In an industry that is already as convoluted and potentially dangerous as the wild west, there are a lot of ways business owners can mistakenly screw over their companies. Most mistakes are due to forgetting, thinking certain things aren't important, or simply not knowing. Regardless of why they are issues, the simple fact remains- three issues arise more often than any others I see in the construction industry. Please don't open your company up to even more risk by making these mistakes; be preventative and get informed, so you don't fall victim to them, too.
Not Reading a Contract before Signing
The biggest mistake I see companies making is not understanding the documents they sign and agree to be responsible for, especially within the construction contract. Sometimes, they don't even read them; they just sign. That is every attorney's nightmare; their client signs something without having it reviewed by them or, even worse, not reading it at all. And I am not just talking about subcontracts, though we will get to those in a minute. Any agreement a business owner signs should be reviewed by someone who can explain the risk and ramifications of the document. In the construction industry, all sorts of provisions and clauses that could genuinely endanger your business are included in many agreements and contracts. Without being aware of what they are, what they mean, and how they could affect your business, you risk massive financial losses, having to perform extra work, or even having to close your company due to signing them!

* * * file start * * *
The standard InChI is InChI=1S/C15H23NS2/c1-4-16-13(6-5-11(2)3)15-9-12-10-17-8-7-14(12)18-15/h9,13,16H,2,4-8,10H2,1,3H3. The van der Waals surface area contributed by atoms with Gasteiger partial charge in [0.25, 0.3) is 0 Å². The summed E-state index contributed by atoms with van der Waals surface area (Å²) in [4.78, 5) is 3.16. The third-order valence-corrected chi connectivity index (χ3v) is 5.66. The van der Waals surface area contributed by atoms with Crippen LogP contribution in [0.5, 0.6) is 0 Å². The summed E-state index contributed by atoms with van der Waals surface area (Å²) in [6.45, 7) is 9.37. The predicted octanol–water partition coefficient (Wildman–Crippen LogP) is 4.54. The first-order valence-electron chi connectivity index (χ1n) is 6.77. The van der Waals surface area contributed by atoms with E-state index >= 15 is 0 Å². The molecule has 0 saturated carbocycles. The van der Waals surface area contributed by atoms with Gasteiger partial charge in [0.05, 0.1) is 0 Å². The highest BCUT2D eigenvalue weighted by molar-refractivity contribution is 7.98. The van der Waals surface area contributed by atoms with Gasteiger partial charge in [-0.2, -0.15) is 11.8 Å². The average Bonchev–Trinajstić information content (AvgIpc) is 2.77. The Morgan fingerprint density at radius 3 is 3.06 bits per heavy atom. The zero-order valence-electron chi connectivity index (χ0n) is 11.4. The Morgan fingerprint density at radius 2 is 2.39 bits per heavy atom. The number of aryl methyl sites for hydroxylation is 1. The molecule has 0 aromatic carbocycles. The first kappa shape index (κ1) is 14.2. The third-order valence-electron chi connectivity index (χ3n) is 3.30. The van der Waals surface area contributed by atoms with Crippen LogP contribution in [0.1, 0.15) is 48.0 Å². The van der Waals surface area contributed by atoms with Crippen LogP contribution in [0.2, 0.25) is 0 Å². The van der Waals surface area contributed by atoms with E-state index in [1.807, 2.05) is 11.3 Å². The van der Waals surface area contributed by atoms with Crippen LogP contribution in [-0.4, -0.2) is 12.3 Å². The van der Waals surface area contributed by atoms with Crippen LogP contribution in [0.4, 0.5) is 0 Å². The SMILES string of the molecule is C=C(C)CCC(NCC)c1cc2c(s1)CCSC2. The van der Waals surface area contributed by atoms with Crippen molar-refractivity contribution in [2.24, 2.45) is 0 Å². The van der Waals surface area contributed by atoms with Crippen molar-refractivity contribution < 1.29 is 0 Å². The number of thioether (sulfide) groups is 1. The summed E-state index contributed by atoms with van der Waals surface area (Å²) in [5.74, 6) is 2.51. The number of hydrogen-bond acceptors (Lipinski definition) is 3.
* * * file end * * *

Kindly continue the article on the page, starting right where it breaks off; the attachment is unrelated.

I once had a client that signed an agreement with a staffing agency that stated that if they were sent a potential applicant's information via email, they had 24 hours to let the agency know they had received the applicant's information from another source. If they didn't send this information, they would still owe the fee if they hired the applicant, regardless of how the applicant's information was obtained. The email sending the applicant's information went to a spam folder, and the applicant ended up applying directly on my client's website and being hired, but the agency wanted their cut and sent a demand letter anyway.
We ended up settling for half of what they wanted, but the whole deal could have been avoided if I could have reviewed the agreement on the front end, told the client the risk, and put some safety nets in place to ensure nothing was missed. Every business must sign contracts to do business, and there are elements like this in every contract. It is worth spending a little money upfront to CYA and saving your company the loss of thousands of dollars by agreeing to something you don't understand or were not even aware of. A commercial subcontract has so many risks and complications you could write a whole book about them- And I did! It’s called Quit Getting Screwed: Understanding and Negotiating the Subcontract.